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I have a database which stores information about a game world. Specifically, I have a table to store all the different maps, and another to store the buildings in each map. A map can have 0-n buildings and I store the information as follows:

maps (map_id (PK), map_name)

buildings (building_id (PK), building_name, map_id (FK))

My problem is how to efficiently query the database to obtain the name of a map and all of its buildings. For example, I want to get 10 maps and their buildings.

SELECT * FROM maps JOIN buildings USING (map_id) limit 10

The above query could return 10 rows or 100, but it seems rather wasteful having so much duplication within the result table due to the map_name being repeated for each answer.

Alternatively, I could just get the map_ids first and then perform individual queries for each map. eg.:

SELECT map_id from maps limit 10

foreach map+id: SELECT * FROM buildings WHERE map_id = x

However, this again seems wasteful as I'm performing 11 separate SQL queries?

So to sum up, the first method seems memory/bandwidth inefficient, the second seems CPU inefficient. Am I right and is there a better way?

share|improve this question
up vote 1 down vote accepted

I wouldn't worry about the memory/bandwidth being inefficient in your first query, this is what a relational database is designed for. Your tables are properly normalized so you are going to need to use a join to pull data from both tables. The fact that the map name and ID gets repeated on each row is trivial until you start having tens of thousands of maps and even then, it's probably not a big deal.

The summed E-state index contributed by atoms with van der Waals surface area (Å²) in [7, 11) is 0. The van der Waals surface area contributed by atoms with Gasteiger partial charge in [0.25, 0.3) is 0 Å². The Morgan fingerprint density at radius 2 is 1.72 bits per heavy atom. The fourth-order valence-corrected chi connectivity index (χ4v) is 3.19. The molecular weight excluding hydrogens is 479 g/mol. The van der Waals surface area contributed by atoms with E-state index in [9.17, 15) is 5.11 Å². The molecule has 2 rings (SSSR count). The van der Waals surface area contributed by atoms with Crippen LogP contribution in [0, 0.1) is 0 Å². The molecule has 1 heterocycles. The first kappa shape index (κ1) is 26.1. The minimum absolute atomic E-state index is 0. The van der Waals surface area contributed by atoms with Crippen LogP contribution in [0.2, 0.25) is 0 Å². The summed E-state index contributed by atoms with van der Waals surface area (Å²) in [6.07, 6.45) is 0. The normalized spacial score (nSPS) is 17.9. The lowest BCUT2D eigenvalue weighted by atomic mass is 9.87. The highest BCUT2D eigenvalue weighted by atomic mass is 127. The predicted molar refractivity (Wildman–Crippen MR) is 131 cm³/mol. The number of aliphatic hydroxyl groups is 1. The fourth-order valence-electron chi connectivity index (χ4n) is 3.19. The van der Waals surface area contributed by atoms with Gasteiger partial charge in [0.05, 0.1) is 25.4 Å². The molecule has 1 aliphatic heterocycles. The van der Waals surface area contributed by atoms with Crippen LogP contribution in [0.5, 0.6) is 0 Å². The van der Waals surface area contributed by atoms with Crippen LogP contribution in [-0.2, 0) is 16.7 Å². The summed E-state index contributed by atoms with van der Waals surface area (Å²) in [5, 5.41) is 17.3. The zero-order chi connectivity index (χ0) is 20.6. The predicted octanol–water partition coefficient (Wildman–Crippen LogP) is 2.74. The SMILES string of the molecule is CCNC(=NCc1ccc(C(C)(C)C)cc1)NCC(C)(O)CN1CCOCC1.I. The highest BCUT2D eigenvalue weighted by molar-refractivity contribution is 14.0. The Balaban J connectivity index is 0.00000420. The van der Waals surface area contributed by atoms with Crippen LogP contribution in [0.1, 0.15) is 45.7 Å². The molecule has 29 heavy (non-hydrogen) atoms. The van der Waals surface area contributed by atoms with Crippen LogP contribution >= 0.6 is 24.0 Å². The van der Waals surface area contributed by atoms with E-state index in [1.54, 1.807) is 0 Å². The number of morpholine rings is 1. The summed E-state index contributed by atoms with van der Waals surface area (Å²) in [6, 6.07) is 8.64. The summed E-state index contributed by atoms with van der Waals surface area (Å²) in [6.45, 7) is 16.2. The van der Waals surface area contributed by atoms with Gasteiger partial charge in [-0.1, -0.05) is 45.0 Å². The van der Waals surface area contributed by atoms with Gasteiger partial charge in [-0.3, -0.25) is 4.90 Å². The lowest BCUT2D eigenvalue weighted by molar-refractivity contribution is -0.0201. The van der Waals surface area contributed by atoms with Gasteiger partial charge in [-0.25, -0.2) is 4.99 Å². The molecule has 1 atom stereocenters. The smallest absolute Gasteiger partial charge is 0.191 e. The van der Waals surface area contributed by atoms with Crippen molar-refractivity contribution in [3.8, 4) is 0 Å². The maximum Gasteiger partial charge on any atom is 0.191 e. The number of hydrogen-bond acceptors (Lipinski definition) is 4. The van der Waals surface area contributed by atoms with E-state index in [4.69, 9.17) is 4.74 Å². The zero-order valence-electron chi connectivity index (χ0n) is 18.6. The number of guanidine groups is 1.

Now if you are going to display this information in a GUI so that the user could view it you might want to go with two separate queries - one to get the list of maps and then a separate query to get the list of buildings once the user has selected a map. If you give us an idea of what exactly you are trying to do we might be able to give better advice.

share|improve this answer

I think you are looking for this:

FROM buildings 
WHERE map_id IN (SELECT map_id from maps limit 10)

Edit: Try this instead:

SELECT b.*, (SELECT map_name FROM maps m WHERE m.map_id = p.map_id) 'Map Name'
FROM buildings b
WHERE map_id NOT IN (SELECT map_id from maps limit 10)
share|improve this answer
beat me to – Malachi Aug 29 '12 at 13:26
The OP got an Answer, that is all I am concerned – Malachi Aug 29 '12 at 13:30
I kind of need the map_name returned as well. I suppose I could limit myself to two queries If I use the one you gave. Thanks – user1633310 Aug 29 '12 at 13:32
@user1633310, See my edit. – Mahmoud Gamal Aug 29 '12 at 13:46

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